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Case Reports and Images in Dentistry

 
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Case Report
 
Biomimetic post: A case report
Swati Sanghi1, Arundeep Singh1, Dax Abraham1, Ravjot Ahuja1, Neha Juneja1, Kanika Malik2, Swati Sharma2
1MDS, Department of Conservative Dentistry and Endodontics, Manav Rachna Dental College, Faridabad, Haryana, India.
2PG Student, Department of Conservative Dentistry and Endodontics, Manav Rachna Dental College, Faridabad, Haryana, India.

Article ID: 100001Z07SS2015
doi:10.5348/Z07-2015-1-CR-1

Address correspondence to:
Dr. Kanika Malik
Address: H.No. 739 Sector 4
Gurgaon, Haryana
India
Phone: 9711667559

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How to cite this article:
Sanghi S, Singh A, Abraham D, Ahuja R, Juneja N, Malik K, Sharma S. Biomimetic post: A case report. J Case Rep Images Dent 2015;1:1–4.


Abstract
Introduction: Intraradicular retention and stability in severely compromised anterior teeth, is an important factor for functional reconstruction of such teeth. Most commonly used posts are custom or prefabricated. The prefabricated posts include glass fiber, carbon fiber, metal or ceramics. However, till date none of the available posts meet all the biological requirements. This study is a biological approach for restoration of extensively damage teeth.
Case Report: (Clinical Consideration): A "biological" restoration technique using dental fragments and adhesive materials is described. These fragments were obtained from extracted human teeth which had been previously sterilized and shaped to be used as intraradicular posts.
Conclusion: The use of dentin post is an alternative technique for reconstruction of extensively damaged teeth as it provided the excellent adhesion, strength to remaining tooth structure, and retention to the crown.

Keywords: Biological posts, Biological restoration, Dentin posts, Extracted human teeth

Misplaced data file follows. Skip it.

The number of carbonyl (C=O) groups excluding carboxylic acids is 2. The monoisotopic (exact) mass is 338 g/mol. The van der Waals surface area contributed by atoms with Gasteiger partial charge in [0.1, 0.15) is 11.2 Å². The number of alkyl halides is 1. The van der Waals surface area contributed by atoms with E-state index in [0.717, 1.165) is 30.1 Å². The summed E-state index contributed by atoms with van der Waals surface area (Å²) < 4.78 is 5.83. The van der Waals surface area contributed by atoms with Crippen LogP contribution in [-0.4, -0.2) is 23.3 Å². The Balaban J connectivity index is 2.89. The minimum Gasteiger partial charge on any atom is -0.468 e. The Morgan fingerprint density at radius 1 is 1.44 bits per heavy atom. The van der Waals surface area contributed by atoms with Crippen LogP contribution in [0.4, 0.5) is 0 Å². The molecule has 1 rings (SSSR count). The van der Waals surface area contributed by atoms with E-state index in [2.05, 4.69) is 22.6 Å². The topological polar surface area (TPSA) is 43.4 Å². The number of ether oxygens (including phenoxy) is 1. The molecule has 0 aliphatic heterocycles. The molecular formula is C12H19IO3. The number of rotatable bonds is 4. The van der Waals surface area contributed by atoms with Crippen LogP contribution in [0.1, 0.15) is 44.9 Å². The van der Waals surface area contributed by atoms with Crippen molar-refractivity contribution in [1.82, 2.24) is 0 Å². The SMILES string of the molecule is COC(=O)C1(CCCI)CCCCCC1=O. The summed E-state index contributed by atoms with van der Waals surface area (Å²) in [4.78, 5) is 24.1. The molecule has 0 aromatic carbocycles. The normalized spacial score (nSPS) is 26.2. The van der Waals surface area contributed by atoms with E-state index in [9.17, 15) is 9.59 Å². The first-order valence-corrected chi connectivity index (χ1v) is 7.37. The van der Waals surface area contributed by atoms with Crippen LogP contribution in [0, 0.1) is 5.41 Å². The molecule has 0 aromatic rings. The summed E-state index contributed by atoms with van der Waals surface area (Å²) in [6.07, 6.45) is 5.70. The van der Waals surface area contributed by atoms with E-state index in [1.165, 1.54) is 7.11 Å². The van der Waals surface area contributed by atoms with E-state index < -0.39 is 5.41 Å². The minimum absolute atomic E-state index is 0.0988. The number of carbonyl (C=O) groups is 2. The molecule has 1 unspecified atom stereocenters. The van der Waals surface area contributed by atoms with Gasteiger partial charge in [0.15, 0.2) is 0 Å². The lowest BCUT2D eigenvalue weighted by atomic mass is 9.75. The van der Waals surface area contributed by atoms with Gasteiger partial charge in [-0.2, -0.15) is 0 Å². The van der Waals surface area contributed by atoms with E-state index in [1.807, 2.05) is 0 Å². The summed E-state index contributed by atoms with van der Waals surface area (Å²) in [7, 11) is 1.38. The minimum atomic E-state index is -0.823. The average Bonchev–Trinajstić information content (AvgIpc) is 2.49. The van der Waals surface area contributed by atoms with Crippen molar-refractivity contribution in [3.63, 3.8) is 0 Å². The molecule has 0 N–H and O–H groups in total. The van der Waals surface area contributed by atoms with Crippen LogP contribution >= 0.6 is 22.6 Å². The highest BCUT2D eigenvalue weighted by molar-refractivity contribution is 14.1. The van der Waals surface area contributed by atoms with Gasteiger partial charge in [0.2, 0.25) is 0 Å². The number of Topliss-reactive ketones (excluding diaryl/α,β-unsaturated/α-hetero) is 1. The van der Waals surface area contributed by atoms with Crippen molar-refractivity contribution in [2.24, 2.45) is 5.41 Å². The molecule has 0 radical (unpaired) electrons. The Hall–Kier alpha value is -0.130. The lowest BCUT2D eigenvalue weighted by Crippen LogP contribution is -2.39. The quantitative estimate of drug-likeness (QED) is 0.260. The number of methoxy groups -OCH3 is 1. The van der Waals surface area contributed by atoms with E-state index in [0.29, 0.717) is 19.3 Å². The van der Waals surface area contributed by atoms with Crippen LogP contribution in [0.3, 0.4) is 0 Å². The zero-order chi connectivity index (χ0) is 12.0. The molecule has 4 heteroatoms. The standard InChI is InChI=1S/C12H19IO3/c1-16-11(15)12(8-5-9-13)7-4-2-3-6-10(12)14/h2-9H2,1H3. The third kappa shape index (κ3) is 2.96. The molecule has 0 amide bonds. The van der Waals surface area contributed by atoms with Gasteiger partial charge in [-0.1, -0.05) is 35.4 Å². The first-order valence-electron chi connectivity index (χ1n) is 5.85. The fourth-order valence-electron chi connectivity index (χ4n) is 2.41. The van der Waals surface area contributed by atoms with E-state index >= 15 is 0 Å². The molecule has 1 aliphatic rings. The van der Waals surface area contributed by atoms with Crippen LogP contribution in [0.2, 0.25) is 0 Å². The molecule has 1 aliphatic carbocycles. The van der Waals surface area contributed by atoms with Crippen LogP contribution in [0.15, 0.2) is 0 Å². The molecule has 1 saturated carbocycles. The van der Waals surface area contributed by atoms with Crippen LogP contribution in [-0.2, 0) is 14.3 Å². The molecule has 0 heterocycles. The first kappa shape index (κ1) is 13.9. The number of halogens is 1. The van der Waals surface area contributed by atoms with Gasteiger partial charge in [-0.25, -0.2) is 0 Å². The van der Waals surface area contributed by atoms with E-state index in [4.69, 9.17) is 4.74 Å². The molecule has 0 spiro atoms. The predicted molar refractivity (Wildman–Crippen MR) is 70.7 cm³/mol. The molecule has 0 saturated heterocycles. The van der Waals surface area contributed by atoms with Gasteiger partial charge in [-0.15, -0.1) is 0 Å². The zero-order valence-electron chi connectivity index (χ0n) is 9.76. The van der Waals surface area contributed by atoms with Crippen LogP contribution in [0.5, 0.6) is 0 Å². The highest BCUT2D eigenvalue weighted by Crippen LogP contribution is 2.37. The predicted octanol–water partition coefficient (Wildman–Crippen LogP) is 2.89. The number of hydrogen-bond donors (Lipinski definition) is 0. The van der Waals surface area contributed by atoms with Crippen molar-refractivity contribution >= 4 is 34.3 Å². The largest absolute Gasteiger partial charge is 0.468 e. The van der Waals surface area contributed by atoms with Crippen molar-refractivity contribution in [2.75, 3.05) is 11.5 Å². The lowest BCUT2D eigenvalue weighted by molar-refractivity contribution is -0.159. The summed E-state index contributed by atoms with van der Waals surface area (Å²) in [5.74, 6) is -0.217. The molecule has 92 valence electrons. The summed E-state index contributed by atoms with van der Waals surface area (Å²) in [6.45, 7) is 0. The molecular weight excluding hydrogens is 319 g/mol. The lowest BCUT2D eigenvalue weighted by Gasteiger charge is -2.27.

Introduction

A tooth with extensive damage is one that has lost substantial structure which could be as a result of caries, previous restoration failures, fractures or even procedures related to endodontic treatment. For restoration of teeth with insufficient coronal tooth structure, posts are needed for retention and stability of core. The material from which the post is constructed plays a crucial role in the biomechanical performance of root canal treated teeth. Various custom made and prefabricated metal post have been used in past [1]. The demand for esthetics has now led to the development of ceramic fiber reinforced composite (FRC) posts. Although clinical prospective and retrospective studies on fiber posts have reported encouraging results, some studies have questioned the mechanical properties of FRC posts, reporting rigidity values similar to or even higher than metal posts [2] [3]. The flexural strength of fiber and metal posts is found to be 4 and 7 times higher, respectively, than root dentin [4]. Ten-year evaluation study for glass fiber-supported post endodontic restorations has reported a high annual failure rate, with the risk of failure being much higher in anterior teeth [3]. Similarly, because of high modulus of elasticity and stiffness; use of ceramic posts may be associated with catastrophic fractures of the root [5]. Therefore, even though the esthetic posts look promising, an ideal post material with all the required properties has yet to be explored.

No commercially available posts fulfill all the mechanical and biological requirements. Resilience is a property unique to dentin and is one of the major factors for use of dentin posts. These posts also provide excellent adhesion and does not promote any additional stresses within the tooth [6].

This case report discusses the use of dentin post made from extracted tooth for treatment of compromised anterior teeth.


Case Report

A 45-year-old female patient reported to the department of conservative dentistry and endodontics MRDC, Faridabad with the chief complaint of decayed teeth in upper front region since four months. On clinical examination, it was found that 11, 12 and 13 were proximally carious and the associated gingival was inflamed (Figure 1a). Intraoral periapical radiograph revealed carious involvement of pulp irt 11, 12, and 13 with associated periapical radiolucency irt 12 (Figure 1b).